PubMed ID
3616534 View in PubMed
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Achieving closure through disclosure: experience in a pediatric institution.

https://arctichealth.org/en/permalink/ahliterature180246
Source
J Pediatr. 2004 May;144(5):559-60
Publication Type
Article
Date
May-2004

Adolescent disclosure and concealment: longitudinal and concurrent associations with aggression.

https://arctichealth.org/en/permalink/ahliterature113486
Source
Aggress Behav. 2013 Sep-Oct;39(5):335-45
Publication Type
Article
Author
Chelom E Leavitt
David A Nelson
Sarah M Coyne
Craig H Hart
Author Affiliation
School of Family Life, Brigham Young University, Provo, Utah, USA.
Source
Aggress Behav. 2013 Sep-Oct;39(5):335-45
Language
English
Publication Type
Article
Keywords
Adolescent
Adolescent Behavior - psychology
Aggression - psychology
Child
Child, Preschool
Crime Victims - psychology
Female
Follow-Up Studies
Humans
Interpersonal Relations
Longitudinal Studies
Male
Peer Group
Russia
Self Report
Sex Factors
Truth Disclosure
Abstract
This longitudinal study assessed the association between prior (preschool) and concurrent physical and relational aggression as they relate to Russian adolescents' disclosure and concealment patterns with their parents. In the initial preschool study, there were 106 boys and 106 girls (mean age?=?60.24 months, SD?=?7.81). Both peer nominations and teacher ratings of aggression were obtained for these children. Ten years later, the majority of these children (72.2%; n?=?153) completed a longitudinal follow-up battery of assessments. Included in these measures was a self-reported measure of aggression as well as an assessment of the extent to which these adolescents disclosed to and concealed information from their parents. Separate models were estimated by gender of child for the 153 children who participated in both Time 1 and Time 2 data collections. Preschool physical aggression proved an important longitudinal predictor of adolescent disclosure and concealment for girls. Concurrently, self-rated relational aggression was also significantly associated with concealment for both boys and girls.
PubMed ID
23720152 View in PubMed
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Adult female victims of child sexual abuse: multitype maltreatment and disclosure characteristics related to subjective health.

https://arctichealth.org/en/permalink/ahliterature29748
Source
J Interpers Violence. 2005 Jun;20(6):651-66
Publication Type
Article
Date
Jun-2005
Author
Eva Jonzon
Frank Lindblad
Author Affiliation
Karolinska Institutet, Stockholm.
Source
J Interpers Violence. 2005 Jun;20(6):651-66
Date
Jun-2005
Language
English
Publication Type
Article
Keywords
Adult
Child
Child Abuse - psychology - statistics & numerical data
Crime Victims - psychology - statistics & numerical data
Female
Health status
Humans
Interpersonal Relations
Middle Aged
Questionnaires
Research Support, Non-U.S. Gov't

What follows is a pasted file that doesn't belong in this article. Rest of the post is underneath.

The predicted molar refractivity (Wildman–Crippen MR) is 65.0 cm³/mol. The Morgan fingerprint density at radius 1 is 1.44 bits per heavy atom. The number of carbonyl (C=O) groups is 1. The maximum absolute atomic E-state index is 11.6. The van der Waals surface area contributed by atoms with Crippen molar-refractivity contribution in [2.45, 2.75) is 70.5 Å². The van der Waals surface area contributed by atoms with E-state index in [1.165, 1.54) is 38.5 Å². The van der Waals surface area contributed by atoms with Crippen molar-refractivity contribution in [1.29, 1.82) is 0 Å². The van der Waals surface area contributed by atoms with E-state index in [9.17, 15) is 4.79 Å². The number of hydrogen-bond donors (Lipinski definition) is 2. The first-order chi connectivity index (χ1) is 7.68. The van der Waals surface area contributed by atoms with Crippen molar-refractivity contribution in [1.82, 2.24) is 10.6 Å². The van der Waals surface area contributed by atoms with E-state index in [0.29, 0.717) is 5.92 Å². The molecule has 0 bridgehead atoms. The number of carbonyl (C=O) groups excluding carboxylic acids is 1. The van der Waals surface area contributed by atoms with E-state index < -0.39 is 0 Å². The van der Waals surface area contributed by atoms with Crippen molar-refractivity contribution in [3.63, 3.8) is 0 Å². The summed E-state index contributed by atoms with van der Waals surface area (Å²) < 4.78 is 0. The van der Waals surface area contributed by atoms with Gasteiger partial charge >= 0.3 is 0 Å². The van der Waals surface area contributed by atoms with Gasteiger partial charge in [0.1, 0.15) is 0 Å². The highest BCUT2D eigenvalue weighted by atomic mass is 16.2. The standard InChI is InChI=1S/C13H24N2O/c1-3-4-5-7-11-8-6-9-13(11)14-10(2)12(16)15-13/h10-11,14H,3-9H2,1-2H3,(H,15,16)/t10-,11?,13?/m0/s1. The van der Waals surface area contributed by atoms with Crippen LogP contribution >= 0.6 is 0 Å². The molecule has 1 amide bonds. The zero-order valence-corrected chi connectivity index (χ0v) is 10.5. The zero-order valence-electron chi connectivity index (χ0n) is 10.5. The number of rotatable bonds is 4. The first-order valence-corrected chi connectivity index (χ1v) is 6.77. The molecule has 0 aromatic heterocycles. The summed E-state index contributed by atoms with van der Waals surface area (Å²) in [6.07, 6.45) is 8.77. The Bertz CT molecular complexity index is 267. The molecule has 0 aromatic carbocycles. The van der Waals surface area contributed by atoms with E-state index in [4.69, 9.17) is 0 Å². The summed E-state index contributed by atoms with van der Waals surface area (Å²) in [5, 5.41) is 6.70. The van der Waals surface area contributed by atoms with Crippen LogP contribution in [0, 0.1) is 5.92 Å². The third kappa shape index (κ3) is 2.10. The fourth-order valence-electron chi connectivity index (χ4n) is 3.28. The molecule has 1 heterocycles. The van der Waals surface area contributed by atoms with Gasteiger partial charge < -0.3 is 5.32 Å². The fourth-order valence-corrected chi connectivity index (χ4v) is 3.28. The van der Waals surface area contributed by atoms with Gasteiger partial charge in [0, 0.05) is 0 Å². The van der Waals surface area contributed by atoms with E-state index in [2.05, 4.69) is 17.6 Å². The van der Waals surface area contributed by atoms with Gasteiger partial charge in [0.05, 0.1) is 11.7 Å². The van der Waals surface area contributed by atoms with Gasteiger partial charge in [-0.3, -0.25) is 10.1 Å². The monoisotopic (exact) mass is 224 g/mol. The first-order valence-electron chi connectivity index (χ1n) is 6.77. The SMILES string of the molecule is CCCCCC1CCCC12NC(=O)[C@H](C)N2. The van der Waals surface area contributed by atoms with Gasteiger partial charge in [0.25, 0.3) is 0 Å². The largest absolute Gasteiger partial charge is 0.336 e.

Self Disclosure
Severity of Illness Index
Social Support
Sweden - epidemiology
Truth Disclosure
Women's health
Abstract
This study examined the impact of child sexual abuse and disclosure characteristics on adult psychological and psychosomatic symptoms. Data on abuse characteristics, disclosure-related events, and subjective health were collected through semistructured interviews and questionnaires from 123 adult women reporting having been sexually abused in childhood by someone close. The results indicate that disclosure-related events have a stronger relation than abuse characteristics to long-term consequences of childhood sexual abuse. In particular, a positive reaction from a partner was related to fewer symptoms. Of the abuse characteristics, exposure also to physical abuse was strongly associated to psychological sequelae.
PubMed ID
15851534 View in PubMed
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Adult recovered memories of childhood sexual abuse.

https://arctichealth.org/en/permalink/ahliterature211764
Source
Can J Psychiatry. 1996 Jun;41(5):305-8
Publication Type
Article
Date
Jun-1996

Adverse effects of a social contract smoking prevention program among children in Qu├ębec, Canada.

https://arctichealth.org/en/permalink/ahliterature148588
Source
Tob Control. 2009 Dec;18(6):474-8
Publication Type
Article
Date
Dec-2009
Author
S. Kairouz
J. O'Loughlin
J. Laguë
Author Affiliation
Department of Sociology and Anthropology, Concordia University, Montreal, Québec, Canada. skairouz@alcor.concordia.ca
Source
Tob Control. 2009 Dec;18(6):474-8
Date
Dec-2009
Language
English
Publication Type
Article
Keywords
Child
Child Behavior - psychology
Competitive Behavior
Female
Health Education - methods
Health Knowledge, Attitudes, Practice
Humans
Male
Peer Group
Quebec - epidemiology
School Health Services
Self Efficacy
Smoking - epidemiology - prevention & control
Smoking Cessation - methods
Truth Disclosure
Abstract
To evaluate the impact of a smoke-free class competition in elementary schools in Québec, Canada before widespread dissemination of the program across the province.
In a quasiexperimental study design, 843 students in 27 schools exposed to "Mission TNT.06" were compared to 1213 students in 57 matched comparison schools. Baseline data were collected in grade 6 prior to implementation of the program. Follow-up data were collected in grade 7 after students had transitioned to secondary school.
The program improved knowledge about the harmful effects of second-hand smoke, but had no impact on knowledge about the harmful effects of smoking, attitudes about the acceptability of cigarettes, beliefs about the tobacco industry, or self-efficacy to resist peer pressure to smoke. After exposure to the program, intervention students were more likely to misreport their smoking status and to report unfavourable attitudes about classmates who smoke.
Mission TNT.06 may encourage young smokers to misreport their smoking status and to marginalise classmates who smoke. These findings prompted recommendations to conduct more in-depth evaluation of the smoke-free class competition before widespread dissemination of the program across the province.
PubMed ID
19748883 View in PubMed
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385 records – page 1 of 39.